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As Planet Warms, Winds Keep Antarctic Cool

  • Rosanne Skirble

Jagged mountains throw long shadows on the Antarctic peninsula Jan. 20, 2009.

Jagged mountains throw long shadows on the Antarctic peninsula Jan. 20, 2009.

Intense winds help Antarctica keep its cool despite climate change, according to a new study.

Scientists overwhelmingly agree global warming exists and humans are largely responsible, but Antarctica seems to have bucked the trend, with portions of it cooling, while the rest of the planet heats up.

The key to Antarctic weather is the wind, says Australian National University climate scientist Nerilie Abram, lead author of a new study that explains this in the context of a warmer world.

“They control how far north the rain bands go out of the Southern ocean," Abram said. "And they are also really important for temperature and in particular for the temperature of Antarctica and also the Antarctic peninsula, which is the bit of Antarctica that juts out right into the path of those westerly winds.”

That westerly wind belt circulates the continent. The study in Nature Climate Change finds that those winds are now stronger and their path tighter than at any time in the past 1,000 years. That change has been especially prominent since the 1940s.

Abram and her team reconstructed Antarctica's climate history from ice cores. They conclude the wind has kept a large part of the continent cold, unlike anywhere else on the planet.

“But we can explain that because as those westerly winds are getting stronger, they are actually tying [trapping] the cold air over Antarctica, and it stops warm air masses from being able to get over the continent and help to warm Antarctica," Abram said. "So this example of something that seems like a climate change paradox, we can actually explain by these greenhouse gases that are strengthening the westerly winds and isolating parts of Antarctica.” Climate scientist Nerilie Abram of the Australian National University explains how the wind pattern that circulates Antarctica affects the Antarctic continent and beyond.(Credit: ANU Media)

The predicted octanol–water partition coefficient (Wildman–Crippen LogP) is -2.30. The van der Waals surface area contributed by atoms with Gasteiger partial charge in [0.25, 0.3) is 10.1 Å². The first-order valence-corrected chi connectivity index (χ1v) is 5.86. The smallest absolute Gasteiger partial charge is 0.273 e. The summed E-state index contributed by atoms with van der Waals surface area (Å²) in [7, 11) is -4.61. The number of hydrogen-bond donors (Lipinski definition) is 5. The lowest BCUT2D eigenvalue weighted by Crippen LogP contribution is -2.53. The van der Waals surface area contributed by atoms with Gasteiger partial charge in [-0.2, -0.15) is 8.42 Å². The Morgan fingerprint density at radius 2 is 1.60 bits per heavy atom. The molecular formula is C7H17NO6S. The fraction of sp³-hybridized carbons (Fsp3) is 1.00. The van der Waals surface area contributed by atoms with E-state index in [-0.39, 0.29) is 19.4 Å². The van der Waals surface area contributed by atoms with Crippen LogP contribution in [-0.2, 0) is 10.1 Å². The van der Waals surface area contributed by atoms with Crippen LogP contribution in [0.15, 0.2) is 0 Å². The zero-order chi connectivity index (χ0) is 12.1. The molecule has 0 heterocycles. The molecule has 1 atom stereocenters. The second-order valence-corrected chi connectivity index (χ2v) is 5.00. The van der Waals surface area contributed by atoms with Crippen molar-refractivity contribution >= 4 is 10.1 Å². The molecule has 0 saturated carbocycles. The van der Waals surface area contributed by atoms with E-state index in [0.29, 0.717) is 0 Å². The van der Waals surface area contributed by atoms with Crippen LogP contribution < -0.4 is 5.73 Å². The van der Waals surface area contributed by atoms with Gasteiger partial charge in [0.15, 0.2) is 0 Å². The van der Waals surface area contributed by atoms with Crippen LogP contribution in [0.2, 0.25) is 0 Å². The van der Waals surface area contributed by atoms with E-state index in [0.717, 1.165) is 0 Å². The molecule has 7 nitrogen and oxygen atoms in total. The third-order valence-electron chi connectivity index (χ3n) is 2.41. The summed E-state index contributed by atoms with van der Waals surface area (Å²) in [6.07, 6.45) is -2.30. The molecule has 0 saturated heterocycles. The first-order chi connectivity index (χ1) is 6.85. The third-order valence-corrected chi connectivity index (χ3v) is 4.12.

But they are not isolating the Antarctic Peninsula and parts of the Western Antarctic ice sheet that lie directly in their path.

“So as those winds have strengthened and pulled in tighter around Antarctica, they are actually bringing warmer air over those parts, particularly over the Antarctic Peninsula," she said. "And this is the part of the southern hemisphere that is warming faster than anywhere else on Earth at the moment."

Those westerly winds have deviated from their natural course, which would have driven cold fronts into the southern hemisphere. Instead the air is trapped over Antarctica and keeping rain from falling on Australia.

“What has been happening over the recent decades is that those westerly winds have been shifting south and we are getting fewer of those cold fronts and storms coming up and giving that really important rain," she said. "And that is why Australia is experiencing these very severe droughts.”

Abram adds the Southern ocean winds, which have intensified because of the warmer atmosphere, could revert to a more normal pattern if action were taken to reduce greenhouse gases. Climate scientist Nerilie Abram talks about field work from the Antarctic Penninsula where a team of researchers are drilling an ice core. (Credit: ANU Media)

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